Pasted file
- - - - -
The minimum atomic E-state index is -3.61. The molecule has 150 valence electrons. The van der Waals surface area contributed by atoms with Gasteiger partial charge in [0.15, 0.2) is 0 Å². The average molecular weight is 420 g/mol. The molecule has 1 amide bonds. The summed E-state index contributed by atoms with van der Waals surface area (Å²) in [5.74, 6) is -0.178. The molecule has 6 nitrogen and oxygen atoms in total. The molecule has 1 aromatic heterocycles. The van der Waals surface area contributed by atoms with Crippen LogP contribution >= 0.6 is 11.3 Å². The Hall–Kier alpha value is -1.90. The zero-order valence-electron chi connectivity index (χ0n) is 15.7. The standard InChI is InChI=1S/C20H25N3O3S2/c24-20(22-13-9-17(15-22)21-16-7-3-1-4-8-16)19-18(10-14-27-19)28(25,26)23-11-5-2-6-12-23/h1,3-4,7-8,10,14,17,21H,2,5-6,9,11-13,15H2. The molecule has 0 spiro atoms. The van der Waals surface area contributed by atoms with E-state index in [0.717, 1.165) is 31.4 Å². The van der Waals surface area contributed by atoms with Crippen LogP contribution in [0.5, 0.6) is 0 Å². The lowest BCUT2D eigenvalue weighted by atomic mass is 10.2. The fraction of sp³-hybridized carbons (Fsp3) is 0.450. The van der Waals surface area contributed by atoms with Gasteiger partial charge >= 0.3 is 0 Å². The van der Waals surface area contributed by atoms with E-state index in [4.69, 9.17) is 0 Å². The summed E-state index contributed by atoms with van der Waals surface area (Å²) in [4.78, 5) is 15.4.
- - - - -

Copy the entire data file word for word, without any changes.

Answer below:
The minimum atomic E-state index is -3.61. The molecule has 150 valence electrons. The van der Waals surface area contributed by atoms with Gasteiger partial charge in [0.15, 0.2) is 0 Å². The average molecular weight is 420 g/mol. The molecule has 1 amide bonds. The summed E-state index contributed by atoms with van der Waals surface area (Å²) in [5.74, 6) is -0.178. The molecule has 6 nitrogen and oxygen atoms in total. The molecule has 1 aromatic heterocycles. The van der Waals surface area contributed by atoms with Crippen LogP contribution >= 0.6 is 11.3 Å². The Hall–Kier alpha value is -1.90. The zero-order valence-electron chi connectivity index (χ0n) is 15.7. The standard InChI is InChI=1S/C20H25N3O3S2/c24-20(22-13-9-17(15-22)21-16-7-3-1-4-8-16)19-18(10-14-27-19)28(25,26)23-11-5-2-6-12-23/h1,3-4,7-8,10,14,17,21H,2,5-6,9,11-13,15H2. The molecule has 0 spiro atoms. The van der Waals surface area contributed by atoms with E-state index in [0.717, 1.165) is 31.4 Å². The van der Waals surface area contributed by atoms with Crippen LogP contribution in [0.5, 0.6) is 0 Å². The lowest BCUT2D eigenvalue weighted by atomic mass is 10.2. The fraction of sp³-hybridized carbons (Fsp3) is 0.450. The van der Waals surface area contributed by atoms with Gasteiger partial charge >= 0.3 is 0 Å². The van der Waals surface area contributed by atoms with E-state index in [4.69, 9.17) is 0 Å². The summed E-state index contributed by atoms with van der Waals surface area (Å²) in [4.78, 5) is 15.4.